Whilst there may be several popular First Nations artists in Australia, few have succeeded to capture and retain the attention of all generations except Kaanju, Kuku Ya'u and Girramay woman, Emma Hollingsworth.
Known as the founder and artist behind Mulganai – her online store which she sells her designs from – the talented 26-year-old shares that whilst her designs may be viewed as impressive to many, she has been creating and painting since she was a child.
"I've been painting since I was a baby and I grew up watching my aunties and uncles creating beautiful things, and being in community I was constantly surrounded by culture and art so it was all I knew," Ms Hollingsworth said.
"In 2017 I joined a program called DYA in Meanjin for a group of Aboriginal kids to get together, create, and eventually exhibit as a group at the Queensland Museum.
"The exhibition and the support from DYA allowed me to gain confidence and soon after I started Mulganai in 2018."
When it comes to what Ms Hollingsworth specialises in and creates, there are few mediums she has not worked with. From canvas to cushion covers, her designs can be seen and purchased across a variety of garments and objects.
"My favourite medium is acrylic paint on canvas, though you'll always find me experimenting with different mediums. Last year I started painting on a suit and I think it looks fabulous," she said.
When speaking about 2023 and the projects she did work on Hollingsworth said last year was quite a big year for herself and her business.
"2023 was such an amazing year for me. I released a beautiful homewares range with the iconic Myer, which was a major milestone. I created my largest artwork to date, at 3 metres x 2 metres, for a massive global brand," Ms Hollingsworth told Style Up.
"I sent a commercial artwork to London for the first time, which is now hanging in a beautiful new office, and I had my first open studio event in my new studio/office space."
In terms of the colour-ways and patterns that cover Ms Hollingsworth's designs, the young artist confirms that these are heavily influenced by her culture.
"My heritage, my knowledge, and my memories as an Indigenous woman are intrinsically woven into every piece of art I create," she said.
"It is who I am. It's so important to me to tell my story and have my culture come through my work because it's my way of painting myself into existence, and perhaps my footprint can remain even long after I'm gone.
"It's my way of honouring my ancestors and my family, and showing the world that we are still here and we are still thriving. I take a lot of inspiration from my childhood. We grew up in the bush, and I come from a family of 8 kids, so a lot of adventures were had.
"We also travelled a lot and would often visit our mob in the cape and down south. I take inspiration from the natural world around me which brings me so much peace. I also paint a lot about my own story as a young black woman navigating this modern world."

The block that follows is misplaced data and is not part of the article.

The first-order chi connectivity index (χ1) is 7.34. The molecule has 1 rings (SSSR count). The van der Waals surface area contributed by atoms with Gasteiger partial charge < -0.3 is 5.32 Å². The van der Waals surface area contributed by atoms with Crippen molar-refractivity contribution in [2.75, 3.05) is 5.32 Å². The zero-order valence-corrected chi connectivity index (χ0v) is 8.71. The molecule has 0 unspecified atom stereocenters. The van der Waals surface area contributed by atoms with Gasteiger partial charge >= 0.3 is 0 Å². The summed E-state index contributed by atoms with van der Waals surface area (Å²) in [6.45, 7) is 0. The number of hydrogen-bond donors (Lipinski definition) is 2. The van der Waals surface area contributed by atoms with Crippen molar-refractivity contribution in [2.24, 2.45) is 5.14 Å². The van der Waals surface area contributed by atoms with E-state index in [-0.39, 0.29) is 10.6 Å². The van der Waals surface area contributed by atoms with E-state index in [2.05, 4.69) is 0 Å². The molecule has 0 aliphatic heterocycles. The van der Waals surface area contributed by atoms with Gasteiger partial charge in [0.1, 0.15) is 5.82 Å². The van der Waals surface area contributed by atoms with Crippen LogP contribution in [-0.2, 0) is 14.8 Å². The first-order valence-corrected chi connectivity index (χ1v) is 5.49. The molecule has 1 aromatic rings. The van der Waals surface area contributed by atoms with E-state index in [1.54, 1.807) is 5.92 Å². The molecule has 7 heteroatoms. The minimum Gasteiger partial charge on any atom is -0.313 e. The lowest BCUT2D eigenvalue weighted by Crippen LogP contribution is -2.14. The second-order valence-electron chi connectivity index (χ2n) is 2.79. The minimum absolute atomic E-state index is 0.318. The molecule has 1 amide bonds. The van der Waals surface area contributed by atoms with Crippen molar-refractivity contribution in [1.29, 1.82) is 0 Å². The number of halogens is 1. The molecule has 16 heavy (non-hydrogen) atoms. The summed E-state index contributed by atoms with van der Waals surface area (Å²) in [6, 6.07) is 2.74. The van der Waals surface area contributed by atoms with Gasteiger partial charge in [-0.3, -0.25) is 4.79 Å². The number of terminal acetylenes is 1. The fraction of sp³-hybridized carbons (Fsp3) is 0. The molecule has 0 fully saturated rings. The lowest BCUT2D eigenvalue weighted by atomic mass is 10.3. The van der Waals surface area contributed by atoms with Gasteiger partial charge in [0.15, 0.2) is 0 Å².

When discussing what advice she would give to other young Indigenous artists striving to break into the creative industry, Hollingsworth notes that whilst it may be a competitive environment to work in, there is room for everyone to succeed in their own niche.
"The biggest thing would be to find your unique artistic expression! It seems very simple but to stand out you have to be different and your work has to look different. Stick to your guns and back yourself all the way," she said.
"Utilise social media and build an online presence and just be super consistent. It's important to remember there's room for all of us and one thing I always like to remember is 'if it's meant for you, it won't pass you by."
"I created an Instagram account for my art but there were only a handful of Aboriginal artists online that I knew of, so it was a very new and scary space. However, I continued building my social media for years, backed myself all the way and I haven't looked back since."
To see the creative industry flourish with Indigenous talent is something both Hollingsworth and her mob are thrilled to see.
"I'm seeing so many more artists around than ever before, and everywhere I go in Meanjin there's Aboriginal art around," she said.
"It makes me feel very seen and I love that our mob are getting these opportunities. There's art on clothing, art on the walls down the street, art posted up in big shopping centres.
"I'm seeing more representation than I did 5 years ago that's for sure, but I still think this is only the beginning and I hope to see even more representation."
Conscious of not giving away her next move just yet, the young artist reveals that whilst she does have several 2024 projects lined up, she is remaining tight-lipped for the moment.
"I have some exciting projects underway at the moment but I have to remain tight-lipped about them. Stay tuned for exciting things coming soon" she said.
Having already collaborated with large-scale retail conglomerates such as Myer, Hollingsworth's community and customers predict 2024 will be yet another year filled with big surprises for the proud Mulganai artist.
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